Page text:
Let me just start by saying—all words are made up. Language wasn’t bestowed on us on holy tablets and delivered by Advanced Placement Moses so that our tongues would know what to do with themselves. Language was developed by people—who made up words.
Still, English aficionados—who never wondered whether the person who came up with the word “flabbergasted” ever got funny looks—love to get their underoos all in a bunch whenever slang or informal words get added to the dictionary. Well, those people might not be happy with the fact that Merriam-Webster has added a slew of internet terminology to the great book of words and their meanings.
The addition of “metaverse” comes as no surprise, seeing as companies like Facebook have been all about the virtual environment recently in meatspace. Yes, “meatspace” is a term now used to describe physical space and environment. “Altcoin” has also been added to describe alternatives to established cryptocurrencies, such as Bitcoin.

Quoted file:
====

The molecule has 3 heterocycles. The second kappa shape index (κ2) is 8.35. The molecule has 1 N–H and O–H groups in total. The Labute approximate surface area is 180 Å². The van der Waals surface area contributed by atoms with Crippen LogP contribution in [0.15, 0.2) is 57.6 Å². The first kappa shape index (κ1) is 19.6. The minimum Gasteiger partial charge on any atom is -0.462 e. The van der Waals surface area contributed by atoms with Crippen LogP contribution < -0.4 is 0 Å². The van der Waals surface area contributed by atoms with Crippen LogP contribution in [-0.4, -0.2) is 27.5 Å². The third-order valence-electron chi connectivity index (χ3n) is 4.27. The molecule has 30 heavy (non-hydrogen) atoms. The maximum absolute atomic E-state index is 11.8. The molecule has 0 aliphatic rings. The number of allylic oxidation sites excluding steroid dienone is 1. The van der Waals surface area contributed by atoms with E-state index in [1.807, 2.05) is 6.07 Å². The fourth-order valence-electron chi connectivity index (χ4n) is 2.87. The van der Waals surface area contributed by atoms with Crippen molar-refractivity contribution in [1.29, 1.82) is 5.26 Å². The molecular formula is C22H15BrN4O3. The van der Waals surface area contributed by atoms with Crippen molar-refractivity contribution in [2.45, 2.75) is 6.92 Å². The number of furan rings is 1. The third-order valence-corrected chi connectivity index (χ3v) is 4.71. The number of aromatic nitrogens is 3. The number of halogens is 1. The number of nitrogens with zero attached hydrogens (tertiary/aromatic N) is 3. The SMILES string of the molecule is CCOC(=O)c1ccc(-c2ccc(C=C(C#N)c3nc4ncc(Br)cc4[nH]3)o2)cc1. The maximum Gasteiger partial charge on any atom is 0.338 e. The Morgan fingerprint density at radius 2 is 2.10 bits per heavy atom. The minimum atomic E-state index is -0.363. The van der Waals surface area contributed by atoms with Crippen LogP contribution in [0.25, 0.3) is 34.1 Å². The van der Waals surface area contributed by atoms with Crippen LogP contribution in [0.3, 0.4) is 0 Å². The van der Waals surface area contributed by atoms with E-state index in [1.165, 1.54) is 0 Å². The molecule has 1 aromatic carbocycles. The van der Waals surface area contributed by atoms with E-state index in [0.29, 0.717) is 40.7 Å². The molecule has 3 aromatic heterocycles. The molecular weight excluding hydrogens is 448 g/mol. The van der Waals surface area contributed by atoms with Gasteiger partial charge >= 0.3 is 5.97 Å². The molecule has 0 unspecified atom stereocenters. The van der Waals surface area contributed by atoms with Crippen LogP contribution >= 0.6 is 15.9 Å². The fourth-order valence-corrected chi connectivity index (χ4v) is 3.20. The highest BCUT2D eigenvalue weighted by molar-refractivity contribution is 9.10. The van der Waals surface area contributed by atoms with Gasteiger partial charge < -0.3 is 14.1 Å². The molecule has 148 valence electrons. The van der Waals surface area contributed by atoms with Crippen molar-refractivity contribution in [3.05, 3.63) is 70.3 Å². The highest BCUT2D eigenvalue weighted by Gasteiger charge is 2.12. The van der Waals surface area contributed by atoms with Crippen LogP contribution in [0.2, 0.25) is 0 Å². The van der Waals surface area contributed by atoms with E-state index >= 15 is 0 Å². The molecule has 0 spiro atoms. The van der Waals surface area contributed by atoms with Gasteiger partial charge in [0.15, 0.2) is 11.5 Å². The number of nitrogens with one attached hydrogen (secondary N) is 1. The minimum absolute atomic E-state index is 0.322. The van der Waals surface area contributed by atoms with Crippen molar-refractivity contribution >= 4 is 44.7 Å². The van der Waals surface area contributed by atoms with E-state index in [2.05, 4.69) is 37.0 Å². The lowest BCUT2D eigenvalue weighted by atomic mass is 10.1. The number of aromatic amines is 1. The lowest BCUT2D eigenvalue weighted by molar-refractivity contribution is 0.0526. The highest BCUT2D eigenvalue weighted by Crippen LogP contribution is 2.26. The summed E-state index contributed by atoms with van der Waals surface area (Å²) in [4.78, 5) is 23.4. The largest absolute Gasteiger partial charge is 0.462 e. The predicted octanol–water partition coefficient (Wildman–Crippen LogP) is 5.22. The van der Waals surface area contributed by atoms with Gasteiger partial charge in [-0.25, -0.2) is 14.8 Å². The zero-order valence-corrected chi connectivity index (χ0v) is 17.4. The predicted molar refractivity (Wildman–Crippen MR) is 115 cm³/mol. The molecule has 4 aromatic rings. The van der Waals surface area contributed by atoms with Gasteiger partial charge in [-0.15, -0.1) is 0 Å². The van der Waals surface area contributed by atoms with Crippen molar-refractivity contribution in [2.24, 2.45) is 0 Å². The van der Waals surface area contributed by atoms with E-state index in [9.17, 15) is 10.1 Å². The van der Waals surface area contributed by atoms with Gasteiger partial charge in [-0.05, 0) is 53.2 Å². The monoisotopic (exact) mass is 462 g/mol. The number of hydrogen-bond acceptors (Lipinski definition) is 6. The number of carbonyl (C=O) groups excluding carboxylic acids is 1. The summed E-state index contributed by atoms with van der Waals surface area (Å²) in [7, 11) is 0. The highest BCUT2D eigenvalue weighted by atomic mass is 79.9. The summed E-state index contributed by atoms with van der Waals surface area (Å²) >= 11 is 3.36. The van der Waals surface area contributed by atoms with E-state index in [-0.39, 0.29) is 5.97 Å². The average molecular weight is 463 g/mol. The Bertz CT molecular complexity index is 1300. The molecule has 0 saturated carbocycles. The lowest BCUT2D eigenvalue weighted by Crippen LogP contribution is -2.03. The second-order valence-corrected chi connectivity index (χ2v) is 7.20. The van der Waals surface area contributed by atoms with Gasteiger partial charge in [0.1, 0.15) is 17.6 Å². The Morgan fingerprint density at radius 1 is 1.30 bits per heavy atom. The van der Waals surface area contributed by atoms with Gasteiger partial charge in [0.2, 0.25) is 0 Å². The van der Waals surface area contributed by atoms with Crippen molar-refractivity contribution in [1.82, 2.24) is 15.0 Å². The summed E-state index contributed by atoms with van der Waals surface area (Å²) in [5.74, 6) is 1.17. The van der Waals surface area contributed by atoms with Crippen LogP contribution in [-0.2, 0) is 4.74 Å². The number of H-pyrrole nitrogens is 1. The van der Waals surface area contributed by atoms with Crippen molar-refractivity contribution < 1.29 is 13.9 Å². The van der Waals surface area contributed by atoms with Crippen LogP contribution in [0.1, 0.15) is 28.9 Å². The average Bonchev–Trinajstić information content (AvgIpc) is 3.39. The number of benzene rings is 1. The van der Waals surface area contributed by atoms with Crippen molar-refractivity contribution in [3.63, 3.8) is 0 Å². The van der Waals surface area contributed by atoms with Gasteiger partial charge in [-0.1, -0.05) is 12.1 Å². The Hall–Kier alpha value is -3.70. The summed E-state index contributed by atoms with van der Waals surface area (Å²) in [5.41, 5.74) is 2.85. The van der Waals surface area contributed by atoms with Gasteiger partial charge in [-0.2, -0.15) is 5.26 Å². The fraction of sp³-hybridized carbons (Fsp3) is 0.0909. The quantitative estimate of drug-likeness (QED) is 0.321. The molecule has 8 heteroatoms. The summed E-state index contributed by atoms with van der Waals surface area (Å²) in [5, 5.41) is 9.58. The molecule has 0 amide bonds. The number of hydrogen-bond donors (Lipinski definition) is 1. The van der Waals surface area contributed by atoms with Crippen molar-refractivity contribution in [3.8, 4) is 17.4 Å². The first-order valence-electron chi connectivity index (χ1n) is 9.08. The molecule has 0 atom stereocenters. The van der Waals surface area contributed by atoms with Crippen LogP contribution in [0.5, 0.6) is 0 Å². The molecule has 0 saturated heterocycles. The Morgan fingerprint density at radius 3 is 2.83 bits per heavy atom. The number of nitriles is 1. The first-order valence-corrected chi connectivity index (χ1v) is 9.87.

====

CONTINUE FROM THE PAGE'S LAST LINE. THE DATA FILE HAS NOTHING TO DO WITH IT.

People have been saying “laggy” and “pwn” for a very, very long time now, but now those words have their own pages on the dictionary’s website. And those who want to tell someone on the internet that they’re “virtue signaling” or “greenwashing” something can now simply link them to those terms.
When the game Among Us rose in popularity, so did the slang “sus,” which means suspicious or suspect, so it’s not a mystery why Merriam-Webster has officially recognized it. The word “lewk,” as in fashion looks, is now officially a word, as well. We hope nobody “cringes” or “yeets” whatever it is they’re holding, but “adorkable” has also been added to the dictionary. (Yep, “cringe” and “yeet” get their own dictionary entries, too.)
Yeah, I’m not going to lie—I’ve only heard half these words and I’m never really sure what most of that half even mean. If only there were some holy tablet where I can discover these definitions and thus decipher this new language. Oh, wait. (I mean, I guess the Urban Dictionary was already a thing but I’ve always considered that to be the White People AAVE Gentrification Bible so I try not to use it.)
Anyway, you can also look for words and phrases like “Booster dose,” “false negative/positive,” “shrinkflation,” “birria” and “side hustle.”
In fact, Merriam-Webster published a full list of 370 new words added to the Dictionary for 2022. So, if you’re feeling lost, all you have to do is look it up.